A Reminder that Life is Short…

A friend of mine from high school died this week. He was two weeks shy of his thirty-sixth birthday. We hadn’t been close in a long time. While we had been good friends in middle school – riding our bikes all over the neighborhood, playing pick-up football and basketball, “swimming the neighborhood” on summer nights (an activity our parents frowned upon whereby we would “swim” blocks at a time in the middle of the night by jumping over fences, diving in a pool, and then jumping over the next fence into the next pool, and on and on…). But in high school we seemed to drift apart and then we totally lost touch in college when I went to Chicago and he went to Austin.

So, I was pretty surprised when Leslie and I got a call at 10:00pm last Sunday night from one of our old classmates (I met my beautiful wife at the same school in 7th grade) letting us know that our friend had passed early Sunday morning in his sleep. He had been at his mother’s house caring for her because she is close to her own death from cancer.

The meaning of his passing – especially as a thirty-five year old son and brother – didn’t hit me until I was at the committal following a beautiful Memorial Service. One of the hardest things for me to witness was seeing his parents and sister having to bury their son. It was almost too much for me to bear imagining having to do the same to Cole, Gray, or Westy.

As I sat there thinking about my friend, I wondered what he was thinking – right then from heaven – watching down on our sadness. Was he glad to see how many people loved him? Was he nodding his head at my simplicity and selfishness? That for the past 17 years I hadn’t bothered to give him a call and now I was sharing my condolences with his family wishing I had done more for him or been a better friend. I suspect that now that he is in heaven and has God’s perspective, he wishes he had lived as if life is short and that he was wishing that we would understand that and live that way too.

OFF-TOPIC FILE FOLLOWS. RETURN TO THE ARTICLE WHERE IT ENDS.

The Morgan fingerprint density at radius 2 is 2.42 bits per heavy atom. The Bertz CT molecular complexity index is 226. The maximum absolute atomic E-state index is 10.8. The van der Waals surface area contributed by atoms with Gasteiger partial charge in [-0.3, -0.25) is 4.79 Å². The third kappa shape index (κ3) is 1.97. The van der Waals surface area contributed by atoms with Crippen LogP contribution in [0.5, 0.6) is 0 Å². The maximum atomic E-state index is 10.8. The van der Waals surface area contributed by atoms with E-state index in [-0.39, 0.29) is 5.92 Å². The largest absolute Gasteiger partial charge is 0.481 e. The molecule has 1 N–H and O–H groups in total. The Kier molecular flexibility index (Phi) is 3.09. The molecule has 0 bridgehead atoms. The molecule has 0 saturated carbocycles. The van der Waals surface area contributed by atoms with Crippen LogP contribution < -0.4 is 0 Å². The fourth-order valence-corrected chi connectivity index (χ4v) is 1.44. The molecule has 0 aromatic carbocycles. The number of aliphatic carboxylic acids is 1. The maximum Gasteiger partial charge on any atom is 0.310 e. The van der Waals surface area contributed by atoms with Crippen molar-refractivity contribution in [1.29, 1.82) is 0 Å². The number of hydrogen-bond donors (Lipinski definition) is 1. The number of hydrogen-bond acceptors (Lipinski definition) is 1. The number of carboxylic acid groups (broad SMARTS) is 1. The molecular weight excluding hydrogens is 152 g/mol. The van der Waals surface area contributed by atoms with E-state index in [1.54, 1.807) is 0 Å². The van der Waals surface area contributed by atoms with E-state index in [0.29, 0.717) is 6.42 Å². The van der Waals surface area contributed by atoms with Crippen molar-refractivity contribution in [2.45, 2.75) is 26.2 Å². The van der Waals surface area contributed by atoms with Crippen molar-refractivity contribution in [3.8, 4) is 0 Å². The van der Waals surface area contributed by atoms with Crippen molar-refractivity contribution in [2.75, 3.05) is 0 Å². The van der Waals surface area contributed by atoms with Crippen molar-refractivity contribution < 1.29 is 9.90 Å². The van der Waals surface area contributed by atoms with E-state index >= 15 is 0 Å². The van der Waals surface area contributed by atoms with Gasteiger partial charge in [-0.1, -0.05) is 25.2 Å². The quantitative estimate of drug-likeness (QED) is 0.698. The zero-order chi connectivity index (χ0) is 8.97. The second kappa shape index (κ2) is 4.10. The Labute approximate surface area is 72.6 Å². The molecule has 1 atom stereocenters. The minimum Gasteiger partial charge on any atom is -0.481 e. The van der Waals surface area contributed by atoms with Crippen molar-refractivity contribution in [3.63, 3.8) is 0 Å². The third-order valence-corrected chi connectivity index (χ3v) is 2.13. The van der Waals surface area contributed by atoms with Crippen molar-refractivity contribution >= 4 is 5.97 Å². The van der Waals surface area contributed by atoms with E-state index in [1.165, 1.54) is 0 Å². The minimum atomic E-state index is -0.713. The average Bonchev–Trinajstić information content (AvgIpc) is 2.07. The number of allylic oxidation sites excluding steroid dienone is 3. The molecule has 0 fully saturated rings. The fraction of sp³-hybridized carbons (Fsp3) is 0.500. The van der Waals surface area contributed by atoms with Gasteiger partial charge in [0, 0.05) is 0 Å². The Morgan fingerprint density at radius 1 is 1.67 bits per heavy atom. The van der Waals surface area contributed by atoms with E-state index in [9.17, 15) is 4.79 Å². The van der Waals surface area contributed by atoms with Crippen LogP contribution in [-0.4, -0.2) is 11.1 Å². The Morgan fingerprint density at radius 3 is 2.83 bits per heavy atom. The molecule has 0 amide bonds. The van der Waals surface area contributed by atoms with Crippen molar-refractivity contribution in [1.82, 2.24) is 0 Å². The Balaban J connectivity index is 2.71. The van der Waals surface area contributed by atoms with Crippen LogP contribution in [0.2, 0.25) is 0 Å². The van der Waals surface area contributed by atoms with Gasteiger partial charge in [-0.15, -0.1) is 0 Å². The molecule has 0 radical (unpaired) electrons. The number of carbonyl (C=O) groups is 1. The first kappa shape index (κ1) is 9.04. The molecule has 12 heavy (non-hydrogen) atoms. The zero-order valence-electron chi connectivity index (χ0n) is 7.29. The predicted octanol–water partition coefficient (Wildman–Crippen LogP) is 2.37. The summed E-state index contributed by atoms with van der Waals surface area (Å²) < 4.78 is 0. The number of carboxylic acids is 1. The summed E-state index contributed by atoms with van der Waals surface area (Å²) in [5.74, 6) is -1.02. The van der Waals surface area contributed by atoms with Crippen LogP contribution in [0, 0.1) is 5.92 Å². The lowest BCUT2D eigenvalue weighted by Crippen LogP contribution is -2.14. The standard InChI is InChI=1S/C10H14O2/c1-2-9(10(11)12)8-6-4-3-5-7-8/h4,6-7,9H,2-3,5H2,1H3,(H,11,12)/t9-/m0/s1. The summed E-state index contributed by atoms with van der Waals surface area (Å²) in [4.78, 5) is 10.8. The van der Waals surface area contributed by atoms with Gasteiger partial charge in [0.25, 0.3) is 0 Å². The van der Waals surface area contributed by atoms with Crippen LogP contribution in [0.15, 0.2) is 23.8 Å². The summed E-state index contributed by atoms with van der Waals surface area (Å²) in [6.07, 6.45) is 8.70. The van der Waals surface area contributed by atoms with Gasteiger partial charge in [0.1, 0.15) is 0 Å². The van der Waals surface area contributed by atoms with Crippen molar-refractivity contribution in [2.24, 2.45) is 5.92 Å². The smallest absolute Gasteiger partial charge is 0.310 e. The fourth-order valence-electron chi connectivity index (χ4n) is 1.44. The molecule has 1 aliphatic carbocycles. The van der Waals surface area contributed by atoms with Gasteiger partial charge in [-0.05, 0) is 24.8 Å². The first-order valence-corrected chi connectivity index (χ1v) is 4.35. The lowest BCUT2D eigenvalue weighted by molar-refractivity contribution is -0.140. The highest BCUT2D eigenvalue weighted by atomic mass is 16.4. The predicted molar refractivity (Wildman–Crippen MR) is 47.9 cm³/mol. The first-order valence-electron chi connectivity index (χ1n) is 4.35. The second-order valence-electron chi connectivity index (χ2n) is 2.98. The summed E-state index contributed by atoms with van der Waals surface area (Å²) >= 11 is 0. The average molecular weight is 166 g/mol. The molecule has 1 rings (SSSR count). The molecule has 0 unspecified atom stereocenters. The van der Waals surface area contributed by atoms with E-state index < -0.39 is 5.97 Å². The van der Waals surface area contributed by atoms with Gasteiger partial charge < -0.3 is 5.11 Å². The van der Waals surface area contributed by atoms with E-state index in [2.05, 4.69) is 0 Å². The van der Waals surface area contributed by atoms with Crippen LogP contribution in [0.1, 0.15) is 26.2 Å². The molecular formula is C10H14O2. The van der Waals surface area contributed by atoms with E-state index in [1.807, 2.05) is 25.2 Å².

Because, Life is short. Even if you live to be 100 year old, to my friend in heaven, it is the blink of an eye.

It is a good thing to attend a funeral. Especially a funeral for a thirty-five year old who a week ago thought he had a whole lifetime ahead of him. It gives you perspective. I just wish I could bottle that perspective, mix it with what God teaches me in the Bible about how to live, and then go out and do it… every day. In fact, just one day I would love to come home spent in the evening, lay down in bed next to my wife and say, “Leslie, today I spent the whole day glorifying God and loving others fully and completely the way God has taught me through his word. And now, I need a good night’s sleep.”

Unfortunately, I am a sinner. And I am afraid that as soon as I finish contemplating heavenly perspective and I am confronted with humanity, I will slip back into my human condition that is selfish, jealous, greedy, and afraid.

The good news is, that is exactly why God came to earth through his son Jesus Christ – because of our human condition. And interestingly, the more I recognize my sin, and His greatness, the closer I get to that eternal perspective.

Explore posts in the same categories: Musings on Software and Life

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